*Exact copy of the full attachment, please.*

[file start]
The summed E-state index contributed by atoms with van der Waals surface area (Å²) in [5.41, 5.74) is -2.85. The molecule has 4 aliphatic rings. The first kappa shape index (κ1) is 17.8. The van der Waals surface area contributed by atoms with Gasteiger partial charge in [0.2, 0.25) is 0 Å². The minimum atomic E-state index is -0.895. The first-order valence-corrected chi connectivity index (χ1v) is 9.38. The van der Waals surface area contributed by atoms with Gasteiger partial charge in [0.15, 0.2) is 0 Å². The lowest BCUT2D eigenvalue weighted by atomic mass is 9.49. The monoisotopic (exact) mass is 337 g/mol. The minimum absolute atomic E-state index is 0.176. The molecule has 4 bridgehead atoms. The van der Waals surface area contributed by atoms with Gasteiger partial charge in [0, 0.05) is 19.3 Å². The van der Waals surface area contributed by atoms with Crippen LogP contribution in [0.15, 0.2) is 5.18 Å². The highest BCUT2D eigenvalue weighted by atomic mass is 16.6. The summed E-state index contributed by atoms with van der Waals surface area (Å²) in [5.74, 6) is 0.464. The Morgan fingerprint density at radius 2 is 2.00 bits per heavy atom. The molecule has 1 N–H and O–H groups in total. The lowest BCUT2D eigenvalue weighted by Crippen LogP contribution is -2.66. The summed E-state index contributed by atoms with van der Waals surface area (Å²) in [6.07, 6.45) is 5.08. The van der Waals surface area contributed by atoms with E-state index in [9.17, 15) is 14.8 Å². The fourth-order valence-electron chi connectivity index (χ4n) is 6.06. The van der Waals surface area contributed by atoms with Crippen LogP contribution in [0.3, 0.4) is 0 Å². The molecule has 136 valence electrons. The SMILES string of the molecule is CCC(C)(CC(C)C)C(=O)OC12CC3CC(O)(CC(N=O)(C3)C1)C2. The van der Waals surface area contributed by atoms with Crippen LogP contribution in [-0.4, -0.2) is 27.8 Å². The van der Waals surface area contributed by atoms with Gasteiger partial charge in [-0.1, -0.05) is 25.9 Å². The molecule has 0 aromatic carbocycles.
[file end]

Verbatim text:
The summed E-state index contributed by atoms with van der Waals surface area (Å²) in [5.41, 5.74) is -2.85. The molecule has 4 aliphatic rings. The first kappa shape index (κ1) is 17.8. The van der Waals surface area contributed by atoms with Gasteiger partial charge in [0.2, 0.25) is 0 Å². The minimum atomic E-state index is -0.895. The first-order valence-corrected chi connectivity index (χ1v) is 9.38. The van der Waals surface area contributed by atoms with Gasteiger partial charge in [0.15, 0.2) is 0 Å². The lowest BCUT2D eigenvalue weighted by atomic mass is 9.49. The monoisotopic (exact) mass is 337 g/mol. The minimum absolute atomic E-state index is 0.176. The molecule has 4 bridgehead atoms. The van der Waals surface area contributed by atoms with Gasteiger partial charge in [0, 0.05) is 19.3 Å². The van der Waals surface area contributed by atoms with Crippen LogP contribution in [0.15, 0.2) is 5.18 Å². The highest BCUT2D eigenvalue weighted by atomic mass is 16.6. The summed E-state index contributed by atoms with van der Waals surface area (Å²) in [5.74, 6) is 0.464. The Morgan fingerprint density at radius 2 is 2.00 bits per heavy atom. The molecule has 1 N–H and O–H groups in total. The lowest BCUT2D eigenvalue weighted by Crippen LogP contribution is -2.66. The summed E-state index contributed by atoms with van der Waals surface area (Å²) in [6.07, 6.45) is 5.08. The van der Waals surface area contributed by atoms with E-state index in [9.17, 15) is 14.8 Å². The fourth-order valence-electron chi connectivity index (χ4n) is 6.06. The van der Waals surface area contributed by atoms with Crippen LogP contribution in [0.3, 0.4) is 0 Å². The molecule has 136 valence electrons. The SMILES string of the molecule is CCC(C)(CC(C)C)C(=O)OC12CC3CC(O)(CC(N=O)(C3)C1)C2. The van der Waals surface area contributed by atoms with Crippen LogP contribution in [-0.4, -0.2) is 27.8 Å². The van der Waals surface area contributed by atoms with Gasteiger partial charge in [-0.1, -0.05) is 25.9 Å². The molecule has 0 aromatic carbocycles.